Tommy Armstrong, much maligned, some of it well deserved, is currently sitting at 29th in the country in passer efficiency rating and 36th in total yards per game. Perhaps more importantly, he’s only thrown 1 interception through his first three games to 7 TDs. Part of that is weak competition, but I’d argue a larger part of that is Armstrong’s maturation as a quarterback along with offensive coordinator Danny Langsdorf’s growing comfort with how to use him. #4 is never going to be coldly efficient in the passing game, but he’s made much better decisions with the football this year both passing and running it. And for his part, Langsdorf has been able to introduce Tommy’s legs not only in the running game, but also by building passing concepts that take advantage of them as well.
This week we’re going to go a little off the reservation to look at this in action. Instead of breaking down three new plays, we’ll take a look at a single offensive concept and how it unfolds during a game. When OCs talk about being “multiple” or “flexible,” they’re not just talking in a macro sense about being able to both run and throw the ball. Rather in a micro sense they’re also talking about being able to run core offensive concepts across a wide variety of formations and with small tweaks on each play. Another indicator of multiplicity, largely because of the new RPO revolution, is packaging run game concepts with passing game concepts on the same play, and again both of which you can show out of multiple formations. When OCs can get to that level in their play calling, that’s when you start to see offenses really take off. Tom Osborne was one of the best at this multiplicity, calling over 75% of his plays as runs but showing those core running concepts out of a ton of formations and with small deviations in the blocking schemes as well. The end result is hesitant defenses, never sure what they’re going to see after the snap because film study doesn’t reveal too many tendencies.
As we’ll see in this write up, Danny Langsdorf is starting to pick on defenses in the same way. Calm down there, Run the Damn Ball Guy, I’m not saying OCDL is Tom Osborne. I will say though that he’s starting to climb up the chart of legit OCs in college football. This week, let’s take a look at Langsdorf’s flare/swing screen concept and how he uses it to dupe opposing coordinators and their players.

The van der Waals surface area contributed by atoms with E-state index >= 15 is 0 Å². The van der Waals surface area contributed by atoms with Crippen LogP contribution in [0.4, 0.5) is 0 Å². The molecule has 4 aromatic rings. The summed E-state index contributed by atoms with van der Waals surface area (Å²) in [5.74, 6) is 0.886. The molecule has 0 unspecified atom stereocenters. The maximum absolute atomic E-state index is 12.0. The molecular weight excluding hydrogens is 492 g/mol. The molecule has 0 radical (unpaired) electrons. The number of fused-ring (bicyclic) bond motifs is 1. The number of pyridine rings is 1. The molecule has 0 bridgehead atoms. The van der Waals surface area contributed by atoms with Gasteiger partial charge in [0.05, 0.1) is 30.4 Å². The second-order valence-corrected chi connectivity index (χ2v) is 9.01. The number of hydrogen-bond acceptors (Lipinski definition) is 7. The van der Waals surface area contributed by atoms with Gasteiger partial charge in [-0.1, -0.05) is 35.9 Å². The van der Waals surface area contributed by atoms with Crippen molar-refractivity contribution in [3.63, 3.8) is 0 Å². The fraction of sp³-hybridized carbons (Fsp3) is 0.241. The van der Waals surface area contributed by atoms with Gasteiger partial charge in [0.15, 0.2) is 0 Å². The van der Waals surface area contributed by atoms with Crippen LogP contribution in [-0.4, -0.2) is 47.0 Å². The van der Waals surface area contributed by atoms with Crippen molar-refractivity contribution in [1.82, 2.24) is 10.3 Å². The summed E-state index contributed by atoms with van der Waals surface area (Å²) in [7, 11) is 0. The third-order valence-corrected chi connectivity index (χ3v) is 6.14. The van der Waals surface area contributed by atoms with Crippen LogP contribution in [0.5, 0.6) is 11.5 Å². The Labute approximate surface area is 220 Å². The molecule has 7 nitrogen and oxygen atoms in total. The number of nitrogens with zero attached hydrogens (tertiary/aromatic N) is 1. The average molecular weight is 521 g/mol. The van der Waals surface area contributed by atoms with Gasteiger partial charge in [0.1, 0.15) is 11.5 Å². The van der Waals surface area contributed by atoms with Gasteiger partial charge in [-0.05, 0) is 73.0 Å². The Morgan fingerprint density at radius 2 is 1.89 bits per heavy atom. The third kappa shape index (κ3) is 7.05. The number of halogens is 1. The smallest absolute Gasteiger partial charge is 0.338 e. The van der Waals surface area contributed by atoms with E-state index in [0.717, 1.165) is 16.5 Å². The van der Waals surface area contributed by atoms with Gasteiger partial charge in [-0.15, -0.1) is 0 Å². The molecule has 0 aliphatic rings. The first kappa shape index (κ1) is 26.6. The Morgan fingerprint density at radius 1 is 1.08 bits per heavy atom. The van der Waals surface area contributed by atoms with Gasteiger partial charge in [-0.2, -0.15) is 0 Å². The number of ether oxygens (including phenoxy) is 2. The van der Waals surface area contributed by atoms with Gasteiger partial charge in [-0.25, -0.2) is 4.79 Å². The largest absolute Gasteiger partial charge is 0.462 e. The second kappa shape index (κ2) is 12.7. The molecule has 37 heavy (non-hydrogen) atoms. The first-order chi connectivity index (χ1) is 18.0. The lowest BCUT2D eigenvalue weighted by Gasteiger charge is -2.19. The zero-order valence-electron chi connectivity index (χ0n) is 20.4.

Play 1 – Fake Flare QB Lead Draw
Personnel: 21 (2 RB, 1 TE, 2 WR)
Formation: Split Backs Gun
In last week’s scouting report, we talked about how Oregon’s defense often looked lost before the snap, struggling to get to the right place and carry out the proper assignment. We also talked about their tendency to line up in exotic defensive fronts, many of which currently make finding the proper gap in the run game difficult for Ducks defenders. In a surprise to no one, Langsdorf and the offensive staff picked up on that as well.
One way the Husker offensive staff tested Oregon’s gap discipline, in similar fashion to what they did against UCLA, was to go into their two-back Split Gun set and send a back in RIP/LIZ motion to create 3 x 1 formations. In this case, it was little dynamite Mikale Wilbon motioning out from the formation’s core. I like this flare screen for Wilbon, as he’s a jitterbug in open space but struggles inside. So get him the ball out on the perimeter, away from 300lb DTs and where he only needs to make one or two guys miss to take it all the way.
Yet the entire purpose of Wilbon’s motion on this play early in the game is to see whether Oregon can properly react to it while still having a defender in every gap should Nebraska run the ball. And of course the Ducks can’t because (a) they’re coached by a guy who hasn’t been a Division 1 coordinator . . . like ever; and (b) even if he knew what he was doing calling a defense (jury’s still out), he’s installing that system on the fly, leading to issues no different than those we saw the Blackshirts have last year with Mark Banker’s defense. And what you see from Oregon’s defense, traveling three players multiple gaps with the motion, is an absolute disaster:
The Ducks already lined up in an exotic front, with a 1 technique nose tackle opposite a 5 technique trying to work back into an inside gap and a safety in the program lined up as a LB on the field (#26, who I kept labeled as a LB). From there, it’s RIP Ducks. Virginia hurt this defensive front with inside zone and a fold block on the 1 technique. Nebraska picks on it with this QB Lead Draw. As it’s typically drawn up, the RB will lead Armstrong into the hole looking to block a LB. In this case, because Oregon is so out of position, Tre Bryant doesn’t encounter anyone until nearly 10 yards down the field. In fact, if the WR gets his block instead of whiffing on Arrion Springs, it’s probably a house call for Armstrong.
You also see it open up so much that center Dylan Utter mentally hesitates and goes “WTF? Who do I block when no one is there?” The answer, Mr. Utter, is “What would my good friend Nick Gates do?”: